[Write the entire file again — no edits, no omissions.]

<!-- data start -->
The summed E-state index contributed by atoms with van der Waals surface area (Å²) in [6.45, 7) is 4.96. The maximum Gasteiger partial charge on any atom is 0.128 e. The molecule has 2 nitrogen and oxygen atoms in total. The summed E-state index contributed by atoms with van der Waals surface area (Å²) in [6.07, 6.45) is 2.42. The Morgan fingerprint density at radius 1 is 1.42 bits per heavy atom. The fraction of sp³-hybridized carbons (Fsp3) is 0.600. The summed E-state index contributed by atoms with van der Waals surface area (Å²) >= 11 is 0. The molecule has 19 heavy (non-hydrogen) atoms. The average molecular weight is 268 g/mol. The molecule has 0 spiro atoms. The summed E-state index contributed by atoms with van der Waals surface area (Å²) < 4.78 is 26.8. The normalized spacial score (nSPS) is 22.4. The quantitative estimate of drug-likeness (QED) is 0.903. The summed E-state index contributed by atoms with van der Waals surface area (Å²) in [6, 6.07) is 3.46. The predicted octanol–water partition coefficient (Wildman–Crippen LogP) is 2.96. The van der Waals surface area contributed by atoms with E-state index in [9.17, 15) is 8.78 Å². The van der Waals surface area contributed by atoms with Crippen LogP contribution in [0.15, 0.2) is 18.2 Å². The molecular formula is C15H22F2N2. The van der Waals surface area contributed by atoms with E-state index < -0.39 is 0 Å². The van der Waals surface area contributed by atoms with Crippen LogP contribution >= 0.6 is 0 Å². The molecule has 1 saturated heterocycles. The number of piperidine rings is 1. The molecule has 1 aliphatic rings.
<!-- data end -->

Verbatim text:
The summed E-state index contributed by atoms with van der Waals surface area (Å²) in [6.45, 7) is 4.96. The maximum Gasteiger partial charge on any atom is 0.128 e. The molecule has 2 nitrogen and oxygen atoms in total. The summed E-state index contributed by atoms with van der Waals surface area (Å²) in [6.07, 6.45) is 2.42. The Morgan fingerprint density at radius 1 is 1.42 bits per heavy atom. The fraction of sp³-hybridized carbons (Fsp3) is 0.600. The summed E-state index contributed by atoms with van der Waals surface area (Å²) >= 11 is 0. The molecule has 19 heavy (non-hydrogen) atoms. The average molecular weight is 268 g/mol. The molecule has 0 spiro atoms. The summed E-state index contributed by atoms with van der Waals surface area (Å²) < 4.78 is 26.8. The normalized spacial score (nSPS) is 22.4. The quantitative estimate of drug-likeness (QED) is 0.903. The summed E-state index contributed by atoms with van der Waals surface area (Å²) in [6, 6.07) is 3.46. The predicted octanol–water partition coefficient (Wildman–Crippen LogP) is 2.96. The van der Waals surface area contributed by atoms with E-state index in [9.17, 15) is 8.78 Å². The van der Waals surface area contributed by atoms with Crippen LogP contribution in [0.15, 0.2) is 18.2 Å². The molecular formula is C15H22F2N2. The van der Waals surface area contributed by atoms with E-state index < -0.39 is 0 Å². The van der Waals surface area contributed by atoms with Crippen LogP contribution >= 0.6 is 0 Å². The molecule has 1 saturated heterocycles. The number of piperidine rings is 1. The molecule has 1 aliphatic rings.